Kevin Proctor was helpless as he watched the team he was brought to the Gold Coast to lead steadily fall down the Telstra Premiership ladder, and he had no one to blame but himself.
But more than his teammates and the Titans officials who had placed so much faith in him by naming him co-captain back in February, Proctor says the people he owes the most after his ill-fated night out in Canberra after the mid-year Test are his wife Leesa and their two daughters, Zara and Myra.
Proctor played his first game for the Titans since Round 9 last Friday against the Rabbitohs and on Monday spoke to the media for the first time since he was suspended by the club, fined $20,000 and ordered to complete 50 hours of community service.
The Titans won only one game as Proctor served a four-game club-imposed suspension, the momentum of a three-game winning streak disappearing under the weight of four consecutive losses to leave their finals hopes in tatters.
And while contributing to his team's performances in the coming weeks is the only way for Proctor to physically make up for his indiscretion, the work going on behind the scenes is helping to repair the damage he did to his personal life.
In addition to volunteering to assist with working bees, Proctor has been attending meetings organised by the Salvation Army where people battling a range of issues from drugs, alcohol and family matters open up about their experiences.
In addition to the work he is doing with Titans welfare officers Pete Smith and Jen Cross, Proctor believes sharing his story with others will help him to become a better husband and father.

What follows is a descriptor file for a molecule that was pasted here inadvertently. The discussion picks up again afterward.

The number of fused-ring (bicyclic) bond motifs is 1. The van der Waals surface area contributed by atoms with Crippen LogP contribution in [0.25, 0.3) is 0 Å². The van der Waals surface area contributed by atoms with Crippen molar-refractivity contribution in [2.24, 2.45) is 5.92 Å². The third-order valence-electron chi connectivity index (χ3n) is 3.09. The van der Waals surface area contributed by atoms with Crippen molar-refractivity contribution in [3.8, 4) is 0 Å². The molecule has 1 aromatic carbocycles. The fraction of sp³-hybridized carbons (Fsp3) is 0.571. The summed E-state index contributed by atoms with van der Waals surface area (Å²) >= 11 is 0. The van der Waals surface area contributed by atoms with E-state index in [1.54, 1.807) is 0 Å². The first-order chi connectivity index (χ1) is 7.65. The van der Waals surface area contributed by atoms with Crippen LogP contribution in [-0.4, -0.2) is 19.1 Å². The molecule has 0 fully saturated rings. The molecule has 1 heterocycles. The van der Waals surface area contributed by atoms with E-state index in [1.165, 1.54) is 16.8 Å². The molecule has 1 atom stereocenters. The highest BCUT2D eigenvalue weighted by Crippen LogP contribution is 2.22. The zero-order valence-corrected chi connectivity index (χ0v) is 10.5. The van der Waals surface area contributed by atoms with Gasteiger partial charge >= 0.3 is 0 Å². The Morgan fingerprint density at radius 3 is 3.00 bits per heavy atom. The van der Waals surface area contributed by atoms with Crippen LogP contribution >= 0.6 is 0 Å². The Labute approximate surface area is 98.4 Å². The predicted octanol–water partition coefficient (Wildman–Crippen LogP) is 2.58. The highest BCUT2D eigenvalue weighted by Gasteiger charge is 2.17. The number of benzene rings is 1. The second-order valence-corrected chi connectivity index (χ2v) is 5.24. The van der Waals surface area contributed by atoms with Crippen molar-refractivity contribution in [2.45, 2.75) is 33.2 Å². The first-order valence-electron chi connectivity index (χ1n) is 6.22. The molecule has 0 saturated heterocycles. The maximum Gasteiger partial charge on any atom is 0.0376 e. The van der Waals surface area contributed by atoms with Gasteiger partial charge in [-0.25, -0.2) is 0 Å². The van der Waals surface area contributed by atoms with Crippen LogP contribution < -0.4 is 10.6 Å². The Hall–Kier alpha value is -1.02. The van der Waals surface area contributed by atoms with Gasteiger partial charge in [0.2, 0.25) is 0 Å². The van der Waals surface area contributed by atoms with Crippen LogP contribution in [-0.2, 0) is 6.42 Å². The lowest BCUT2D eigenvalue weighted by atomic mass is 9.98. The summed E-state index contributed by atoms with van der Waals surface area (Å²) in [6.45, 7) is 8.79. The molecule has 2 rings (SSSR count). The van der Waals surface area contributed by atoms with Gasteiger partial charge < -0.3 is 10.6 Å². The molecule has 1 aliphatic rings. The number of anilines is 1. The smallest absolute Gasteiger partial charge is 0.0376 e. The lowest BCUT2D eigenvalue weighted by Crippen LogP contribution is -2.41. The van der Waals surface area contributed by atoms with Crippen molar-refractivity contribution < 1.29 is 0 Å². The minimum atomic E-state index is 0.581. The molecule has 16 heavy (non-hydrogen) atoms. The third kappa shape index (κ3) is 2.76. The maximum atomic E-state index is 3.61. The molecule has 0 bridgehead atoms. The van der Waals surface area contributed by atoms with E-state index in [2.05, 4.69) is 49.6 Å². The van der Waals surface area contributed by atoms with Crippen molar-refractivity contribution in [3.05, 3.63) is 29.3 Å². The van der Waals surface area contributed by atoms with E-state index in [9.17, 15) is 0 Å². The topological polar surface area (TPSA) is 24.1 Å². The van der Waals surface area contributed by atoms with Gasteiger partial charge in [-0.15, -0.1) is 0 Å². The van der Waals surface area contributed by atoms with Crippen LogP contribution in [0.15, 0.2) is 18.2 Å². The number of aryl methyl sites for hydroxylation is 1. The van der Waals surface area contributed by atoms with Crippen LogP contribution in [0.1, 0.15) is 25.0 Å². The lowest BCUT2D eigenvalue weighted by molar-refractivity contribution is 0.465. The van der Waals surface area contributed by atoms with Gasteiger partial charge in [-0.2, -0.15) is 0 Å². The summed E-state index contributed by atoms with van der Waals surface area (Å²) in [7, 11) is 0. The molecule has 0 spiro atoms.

"It's been tough for everyone. I don't want to drag them through that anymore," Proctor said of the toll the incident has caused his family.
"I need to be a better role model to my kids and that's what I'm working really hard to put all this behind me and get back to playing some good footy and focus on my family.
"I've been doing some work with the Salvation Army and doing some things for others has helped my personal life out a little bit. It makes you feel a bit better when you're doing things for other people.
"They have these meetings every Monday or Thursday, just learning from their experiences and how they dealt with similar situations as mine and seeing some other people outside of footy that our welfare team has put me onto to better my personal life."
Stripped of the co-captaincy when news of the incident broke, the 17-time Kiwi Test representative has not set a target of earning back that honour but says he will lead with his actions, both on and off the field.
"I've got to earn everyone's respect back I guess," Proctor said on Monday.
"I let a lot of people down including my teammates, the club, my country, the NRL and most of all my family.
"Once I start earning everyone's respect back and getting back to doing what I love I'll move on from this.
"I'll show them on and off the field that I can be a leader.
"All the work I'm doing with our welfare team, helping other people out and not just myself. Doing everything right by the team and try to move on as quick as I can and put it all behind me."
Needing to win eight of their last 10 games to be any chance of playing finals football – starting this Friday night against the Wests Tigers in Sydney – Proctor was adamant that the Titans will continue to fight to keep their season alive.
"While we've still got the chance we'll keep fighting and do everything we can to keep our finals race still alive," he said.